Gundam model enthusiast turns plain smartphone case into amazing work of art

18:06 cherishe 0 Comments

In one day, this artist adds years to this phone case.

Gundam fan, plastic model artist, and self-proclaimed “weathering fanatic” @niiharu80 recently showed how he took a plain acrylic iPhone case from 100-yen shop Daiso, gave it some Gundam flair and turned it into a rusted, weathered shell of its former self.

▼ Finished the iPhone case! I painted over a case from Daiso. Took the whole day. Rust is fun~”

Because of the attention it got and the questions received from commentors, @niiharu80 kindly broke down the process for everyone, providing a step-by-step guide to how the look was achieved.

As there weren’t any plain plastic cases at Daiso, @niiharu80 first used some sandpaper to remove the patterned surface of the case, before coating it in a surface primer.

Next, as groundwork for the chipped look, he used a few different shades of brown to coat the entire phone case.

Once the brown undercoat dried, @niiharu80 used a coat of “super hard” hair spray, and let that dry before painting over that with the main color. Once that had completely dried, he used masking tape to mark out where he wanted the stripe accents to go, and used a sponge to dab on the white paint.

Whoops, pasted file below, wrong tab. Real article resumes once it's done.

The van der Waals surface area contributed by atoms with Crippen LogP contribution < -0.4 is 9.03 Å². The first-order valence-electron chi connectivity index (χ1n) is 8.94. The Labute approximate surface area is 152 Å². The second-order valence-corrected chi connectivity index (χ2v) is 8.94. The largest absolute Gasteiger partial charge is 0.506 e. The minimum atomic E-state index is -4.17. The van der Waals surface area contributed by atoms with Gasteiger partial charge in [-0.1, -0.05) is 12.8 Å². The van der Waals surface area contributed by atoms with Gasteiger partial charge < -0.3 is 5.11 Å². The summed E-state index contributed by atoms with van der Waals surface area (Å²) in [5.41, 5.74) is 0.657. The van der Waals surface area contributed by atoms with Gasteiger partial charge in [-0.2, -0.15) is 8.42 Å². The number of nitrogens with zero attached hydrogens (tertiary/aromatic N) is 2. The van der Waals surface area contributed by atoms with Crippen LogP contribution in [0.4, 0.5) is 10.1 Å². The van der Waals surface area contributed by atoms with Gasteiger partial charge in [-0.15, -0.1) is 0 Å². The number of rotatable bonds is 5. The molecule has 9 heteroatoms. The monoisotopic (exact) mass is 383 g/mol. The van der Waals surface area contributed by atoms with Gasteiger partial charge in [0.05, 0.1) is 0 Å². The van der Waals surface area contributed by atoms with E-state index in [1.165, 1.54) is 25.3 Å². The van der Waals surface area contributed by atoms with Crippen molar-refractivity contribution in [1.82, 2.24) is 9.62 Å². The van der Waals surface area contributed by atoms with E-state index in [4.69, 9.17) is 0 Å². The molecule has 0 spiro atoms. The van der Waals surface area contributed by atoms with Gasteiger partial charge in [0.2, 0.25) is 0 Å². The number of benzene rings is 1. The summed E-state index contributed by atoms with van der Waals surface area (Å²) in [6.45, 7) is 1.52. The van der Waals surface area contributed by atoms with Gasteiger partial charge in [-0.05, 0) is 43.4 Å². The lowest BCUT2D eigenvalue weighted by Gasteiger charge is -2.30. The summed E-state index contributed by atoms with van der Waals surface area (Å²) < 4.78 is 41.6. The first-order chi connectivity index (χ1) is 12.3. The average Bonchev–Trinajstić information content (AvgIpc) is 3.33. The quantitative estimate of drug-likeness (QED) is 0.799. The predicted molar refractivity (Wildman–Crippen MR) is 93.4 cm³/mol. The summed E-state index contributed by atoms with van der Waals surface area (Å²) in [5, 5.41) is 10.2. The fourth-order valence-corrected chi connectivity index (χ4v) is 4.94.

To give the case its chipped and weathered look, once the paint had dried, @niiharu80 submerged the case in water for a while, causing the hairspray underneath to dissolve, which helped the top coat of paint to chip off easily. @niiharu80 used a sponge and a metal scrubbing brush to achieve this look.

Once he’d gotten his desired look, he used a glossy top coat, applied a couple of decals, and gave them a few scrapes and scratches before applying another top coat with a matte finish.

Then, he used some pigment around the chipped areas to give it a grainy and rusted look. He painted on some Tamiya brand “weathering color”, then gave it a wash with enamel remover. As a final touch, he used Real Touch Markers, dabbing here and there and using cotton swabs to drag the color down before it dried, giving the rust a smeared, rain-washed appearance.

Japanese 100 yen stores carry many useful items, which are perfectly useful as-is, but are also great bases for creative upgrades like @niiharu80’s phone case. There are plenty of uses for items you wouldn’t even expect, so be sure to check out these household and cosplay hacks for more inspiration!

Source, featured image: Twitter/@niiharu80